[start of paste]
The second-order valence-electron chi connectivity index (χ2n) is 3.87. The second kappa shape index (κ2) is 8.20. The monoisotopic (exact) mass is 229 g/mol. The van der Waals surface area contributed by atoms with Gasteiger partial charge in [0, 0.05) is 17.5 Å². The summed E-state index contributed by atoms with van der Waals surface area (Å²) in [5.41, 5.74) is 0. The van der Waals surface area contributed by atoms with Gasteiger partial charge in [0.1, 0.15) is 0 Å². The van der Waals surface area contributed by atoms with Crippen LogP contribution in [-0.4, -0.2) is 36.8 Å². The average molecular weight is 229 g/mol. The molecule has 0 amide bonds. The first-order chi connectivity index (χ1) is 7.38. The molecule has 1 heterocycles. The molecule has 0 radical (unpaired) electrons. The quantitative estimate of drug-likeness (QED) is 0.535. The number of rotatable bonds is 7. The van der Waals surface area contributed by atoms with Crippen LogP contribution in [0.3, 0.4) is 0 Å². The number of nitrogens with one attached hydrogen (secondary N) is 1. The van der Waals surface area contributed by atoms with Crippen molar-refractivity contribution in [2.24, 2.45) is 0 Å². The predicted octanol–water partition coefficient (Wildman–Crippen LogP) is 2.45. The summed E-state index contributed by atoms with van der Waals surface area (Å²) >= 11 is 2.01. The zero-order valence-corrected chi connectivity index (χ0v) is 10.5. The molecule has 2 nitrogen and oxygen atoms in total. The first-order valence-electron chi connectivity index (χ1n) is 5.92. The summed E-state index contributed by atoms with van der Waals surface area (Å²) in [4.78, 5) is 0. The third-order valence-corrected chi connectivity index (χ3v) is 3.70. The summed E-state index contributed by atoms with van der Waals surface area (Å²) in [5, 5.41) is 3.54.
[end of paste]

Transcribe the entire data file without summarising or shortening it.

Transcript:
The second-order valence-electron chi connectivity index (χ2n) is 3.87. The second kappa shape index (κ2) is 8.20. The monoisotopic (exact) mass is 229 g/mol. The van der Waals surface area contributed by atoms with Gasteiger partial charge in [0, 0.05) is 17.5 Å². The summed E-state index contributed by atoms with van der Waals surface area (Å²) in [5.41, 5.74) is 0. The van der Waals surface area contributed by atoms with Gasteiger partial charge in [0.1, 0.15) is 0 Å². The van der Waals surface area contributed by atoms with Crippen LogP contribution in [-0.4, -0.2) is 36.8 Å². The average molecular weight is 229 g/mol. The molecule has 0 amide bonds. The first-order chi connectivity index (χ1) is 7.38. The molecule has 1 heterocycles. The molecule has 0 radical (unpaired) electrons. The quantitative estimate of drug-likeness (QED) is 0.535. The number of rotatable bonds is 7. The van der Waals surface area contributed by atoms with Crippen LogP contribution in [0.3, 0.4) is 0 Å². The number of nitrogens with one attached hydrogen (secondary N) is 1. The van der Waals surface area contributed by atoms with Crippen molar-refractivity contribution in [2.24, 2.45) is 0 Å². The predicted octanol–water partition coefficient (Wildman–Crippen LogP) is 2.45. The summed E-state index contributed by atoms with van der Waals surface area (Å²) >= 11 is 2.01. The zero-order valence-corrected chi connectivity index (χ0v) is 10.5. The molecule has 2 nitrogen and oxygen atoms in total. The first-order valence-electron chi connectivity index (χ1n) is 5.92. The summed E-state index contributed by atoms with van der Waals surface area (Å²) in [4.78, 5) is 0. The third-order valence-corrected chi connectivity index (χ3v) is 3.70. The summed E-state index contributed by atoms with van der Waals surface area (Å²) in [5, 5.41) is 3.54.